- Movie Rating -

Dragnet (1987)

| June 26, 1987

This is going to sound silly, but Dan Ackroyd has a comic persona that makes me feel smart.  Nearly every other comedian plays dumb, but he excels at playing characters who seem to reach a little higher.  Whether it be The Blues BrothersGhostbustersTrading Places or Spies Like Us, there’s always a hidden dimension to his know-it-all characters.  I could listen to him talk all day.

His impressions of Richard Nixon and Tom Snyder are inspired and so too is his mimicry of the late Jack Webb in the comedy Dragnet, a property that is so easy to parody that your local church felllowship group could do it.  But few could do it this well.  No, it isn’t a solid parody, but more of what would happen if you dropped the square-jawed, bullet-talking Joe Friday in the middle of modern day Los Angeles.  Ackroyd certainly knows the language as heard in an beautiful opening narration (“Even in the City of Angels. from time to time, some halos slip”).  He has a great deal of affection for this material and it shows.

He looks perfect as the movie opens, offering a textbook and almost poetic view of this Planet Los Angeles before exiting his vehicle, his jaw set, his face locked and loaded, his hairline, his suit and his hat are a perfect bit of geometry.  The only thing in his arsenal that isn’t in line is his new partner who has been working undercover, Pep Streebeck (Tom Hanks), a man to whom Friday dresses down at first sight for his slovenly appearance (“I don’t care what undercover rock you crawled out from, there’s a dress code for detectives in Robbery-Homicide. Section 3-605.10, .20, .22, .24, .26, .50, .70, and .80. It specifies: clean shirt, short hair, tie, pressed trousers, sports jacket or suit, and leather shoes, preferably with a high shine on them.”)  It’s beautiful.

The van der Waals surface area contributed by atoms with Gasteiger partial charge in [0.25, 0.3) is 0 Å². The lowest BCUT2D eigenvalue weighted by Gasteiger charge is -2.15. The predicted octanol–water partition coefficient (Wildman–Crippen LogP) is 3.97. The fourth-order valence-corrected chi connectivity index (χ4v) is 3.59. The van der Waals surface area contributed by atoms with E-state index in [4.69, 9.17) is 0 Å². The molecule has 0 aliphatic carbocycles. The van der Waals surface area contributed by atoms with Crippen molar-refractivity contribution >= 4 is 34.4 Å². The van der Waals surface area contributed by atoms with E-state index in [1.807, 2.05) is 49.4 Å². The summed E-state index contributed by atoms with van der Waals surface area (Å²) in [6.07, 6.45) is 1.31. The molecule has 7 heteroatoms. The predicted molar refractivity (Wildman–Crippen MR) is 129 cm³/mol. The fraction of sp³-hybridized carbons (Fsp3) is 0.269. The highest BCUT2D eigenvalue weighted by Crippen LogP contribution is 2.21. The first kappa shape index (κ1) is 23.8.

This odd couple has chemistry as Hanks isn’t the square-jawed equal, more of the Oscar Madison who manages to make Friday’s rulebook lifestyle into a constantly running joke.  The details make it work, not just the armillary but the department issues and simple means, such as Friday’s compact squad car, a Yugo that he flatly describes as the cutting edge in Serbo-Croatian technology.

But if the movie were only mounted on Ackroyd’s performance, it wouldn’t be as special.  The case they get into could only happen in L.A. – a series of bizarre thefts leading to a hilarious pagan cult in involving a ritualistic dance with the participants in goat leggings and punk hair-dos ready to watch a virgin sacrificed to a giant snake.

The off-kilter world of this new Dragnet is what makes his work, populated by all manner of weirdos including Dabney Coleman has a Hefner-inspired porn publisher with an inspired Capote lisp and who waves off the suggestion that his magazine is smut by reframing as a “politically-oriented, socially-impacted monthly.”  Meanwhile Christopher Plummer, an odd choice, plays the prime suspect, a larcenous televangelist who turns out to be the ringleader of the pagan cult.  

It’s all very silly stuff and none of it would gel without Ackroyd’s performance which is so funny and so smartly written (he wrote the movie with Alan Zweibel) that you kind of goggle at it.  I had fun, and he makes it so.

About the Author:

Jerry Roberts is a film critic and operator of two websites, Armchair Cinema and Armchair Oscars.
(1987) View IMDB Filed in: Comedy